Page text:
When Hanadi was 4, a bomb destroyed her school. Soon after, her family fled their home, in Syria, to live as refugees in nearby Lebanon. Hanadi enrolled in school there but was scared to go.
Her experience is not unusual. There are now nearly 25.4 million refugees around the world, according to the United Nations refugee agency. About half are children. Most refugees today are from Syria, where civil war broke out in 2011.
To help kids affected by the crisis, Sesame Street and the International Rescue Committee (IRC) have teamed up to launch a new version of Sesame Street especially for Syrian refugees, using Muppets as teachers. “We don’t just want to help children learn letters and numbers,” Sherrie Westin told TIME for Kids. She works at Sesame Workshop, the nonprofit agency behind Sesame Street. “We want to help them feel less alone.”
There are more than 150 international versions of Sesame Street. In Germany, kids watch Sesamstrasse, while Mexico has Plaza Sésamo. Each version includes math and spelling lessons. Some characters are the same as in the American version. (Elmo’s giggle is cute in any language.) But other things are different: The Muppets speak the local language and wear local clothes.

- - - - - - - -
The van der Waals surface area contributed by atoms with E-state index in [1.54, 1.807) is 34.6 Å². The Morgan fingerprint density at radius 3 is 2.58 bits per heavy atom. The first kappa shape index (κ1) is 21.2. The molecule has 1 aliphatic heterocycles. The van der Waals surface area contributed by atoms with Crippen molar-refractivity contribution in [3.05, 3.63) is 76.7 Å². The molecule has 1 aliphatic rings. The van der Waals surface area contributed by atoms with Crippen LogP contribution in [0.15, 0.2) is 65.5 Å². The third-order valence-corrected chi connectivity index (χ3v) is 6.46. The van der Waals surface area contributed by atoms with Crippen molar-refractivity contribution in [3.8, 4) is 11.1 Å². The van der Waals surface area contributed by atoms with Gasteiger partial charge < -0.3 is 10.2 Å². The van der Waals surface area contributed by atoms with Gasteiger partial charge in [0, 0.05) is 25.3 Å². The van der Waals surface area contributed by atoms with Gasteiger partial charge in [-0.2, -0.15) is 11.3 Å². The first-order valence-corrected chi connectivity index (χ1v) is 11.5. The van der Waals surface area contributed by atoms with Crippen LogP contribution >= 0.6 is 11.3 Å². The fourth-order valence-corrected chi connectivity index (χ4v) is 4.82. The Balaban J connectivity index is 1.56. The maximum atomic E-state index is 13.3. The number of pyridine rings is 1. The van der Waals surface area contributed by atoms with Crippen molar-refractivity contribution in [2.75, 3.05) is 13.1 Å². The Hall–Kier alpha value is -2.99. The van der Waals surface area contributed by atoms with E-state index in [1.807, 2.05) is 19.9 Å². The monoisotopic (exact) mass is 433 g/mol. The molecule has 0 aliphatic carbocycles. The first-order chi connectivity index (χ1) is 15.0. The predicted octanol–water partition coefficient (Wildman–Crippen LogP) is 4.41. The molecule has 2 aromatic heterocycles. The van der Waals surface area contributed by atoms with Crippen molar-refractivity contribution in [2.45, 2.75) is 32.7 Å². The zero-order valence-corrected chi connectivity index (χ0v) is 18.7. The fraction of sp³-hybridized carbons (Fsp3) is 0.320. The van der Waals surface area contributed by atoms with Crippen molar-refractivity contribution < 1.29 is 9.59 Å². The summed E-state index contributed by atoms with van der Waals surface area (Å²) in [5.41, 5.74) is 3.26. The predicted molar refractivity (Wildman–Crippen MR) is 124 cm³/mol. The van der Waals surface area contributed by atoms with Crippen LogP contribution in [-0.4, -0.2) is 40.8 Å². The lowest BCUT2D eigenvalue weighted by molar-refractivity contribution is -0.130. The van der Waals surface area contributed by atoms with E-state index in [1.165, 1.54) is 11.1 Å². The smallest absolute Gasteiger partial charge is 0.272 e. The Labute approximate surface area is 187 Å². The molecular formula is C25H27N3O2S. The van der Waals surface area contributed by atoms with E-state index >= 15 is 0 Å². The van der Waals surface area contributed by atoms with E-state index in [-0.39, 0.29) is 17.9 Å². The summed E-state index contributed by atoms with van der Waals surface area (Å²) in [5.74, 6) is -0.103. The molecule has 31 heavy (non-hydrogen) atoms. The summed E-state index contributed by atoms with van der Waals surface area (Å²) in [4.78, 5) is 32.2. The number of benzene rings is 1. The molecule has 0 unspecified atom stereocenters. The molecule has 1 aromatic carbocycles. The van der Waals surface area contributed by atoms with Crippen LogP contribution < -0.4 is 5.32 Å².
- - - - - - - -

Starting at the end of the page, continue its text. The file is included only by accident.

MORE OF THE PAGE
The new version will include situations that are familiar to Syrian refugee kids. Some of the Muppets, for example, may have been forced to leave their home. “Kids can watch the Muppets work through big problems [the kids are] dealing with themselves,” the IRC’s Sarah Smith says.
For the world’s 12 million refugee children, access to education is limited. And even if kids go to school, they may have fallen behind in their studies. Often, they are traumatized by what they’ve been through.
“These refugee kids had to leave their home and everything comforting in their lives: their schools, their playgrounds, the places they love to go,” Smith says.
Many Syrians now live in refugee camps in Iraq, Jordan, and Lebanon. Kids in Syria and these neighboring countries will be able to watch the new Sesame Street on a TV, computer, or mobile phone. The show will launch in 2019. Sesame Workshop expects it to reach more than 9 million children. Hanadi may be one of them.